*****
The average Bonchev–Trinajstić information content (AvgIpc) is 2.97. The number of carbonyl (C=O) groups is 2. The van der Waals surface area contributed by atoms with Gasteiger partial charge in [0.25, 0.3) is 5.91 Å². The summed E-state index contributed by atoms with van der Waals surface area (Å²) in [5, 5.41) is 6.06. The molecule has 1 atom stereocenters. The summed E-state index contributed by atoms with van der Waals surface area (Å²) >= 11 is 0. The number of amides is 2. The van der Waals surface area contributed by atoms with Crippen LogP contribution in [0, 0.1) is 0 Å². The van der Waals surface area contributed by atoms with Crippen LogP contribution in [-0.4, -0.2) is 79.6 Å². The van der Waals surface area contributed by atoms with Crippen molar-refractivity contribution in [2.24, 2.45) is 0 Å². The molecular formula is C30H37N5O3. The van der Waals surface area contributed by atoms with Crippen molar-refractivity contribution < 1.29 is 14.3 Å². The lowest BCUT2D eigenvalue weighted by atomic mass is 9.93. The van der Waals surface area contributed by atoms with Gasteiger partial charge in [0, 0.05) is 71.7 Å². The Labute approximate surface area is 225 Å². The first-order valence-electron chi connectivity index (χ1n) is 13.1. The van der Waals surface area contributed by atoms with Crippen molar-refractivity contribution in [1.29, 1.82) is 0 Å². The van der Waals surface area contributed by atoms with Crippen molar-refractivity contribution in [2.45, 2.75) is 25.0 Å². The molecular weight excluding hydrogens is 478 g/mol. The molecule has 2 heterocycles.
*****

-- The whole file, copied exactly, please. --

The average Bonchev–Trinajstić information content (AvgIpc) is 2.97. The number of carbonyl (C=O) groups is 2. The van der Waals surface area contributed by atoms with Gasteiger partial charge in [0.25, 0.3) is 5.91 Å². The summed E-state index contributed by atoms with van der Waals surface area (Å²) in [5, 5.41) is 6.06. The molecule has 1 atom stereocenters. The summed E-state index contributed by atoms with van der Waals surface area (Å²) >= 11 is 0. The number of amides is 2. The van der Waals surface area contributed by atoms with Crippen LogP contribution in [0, 0.1) is 0 Å². The van der Waals surface area contributed by atoms with Crippen LogP contribution in [-0.4, -0.2) is 79.6 Å². The van der Waals surface area contributed by atoms with Crippen molar-refractivity contribution in [2.24, 2.45) is 0 Å². The molecular formula is C30H37N5O3. The van der Waals surface area contributed by atoms with Crippen molar-refractivity contribution < 1.29 is 14.3 Å². The lowest BCUT2D eigenvalue weighted by atomic mass is 9.93. The van der Waals surface area contributed by atoms with Gasteiger partial charge in [0, 0.05) is 71.7 Å². The Labute approximate surface area is 225 Å². The first-order valence-electron chi connectivity index (χ1n) is 13.1. The van der Waals surface area contributed by atoms with Crippen molar-refractivity contribution in [1.29, 1.82) is 0 Å². The van der Waals surface area contributed by atoms with Crippen molar-refractivity contribution in [2.45, 2.75) is 25.0 Å². The molecular weight excluding hydrogens is 478 g/mol. The molecule has 2 heterocycles.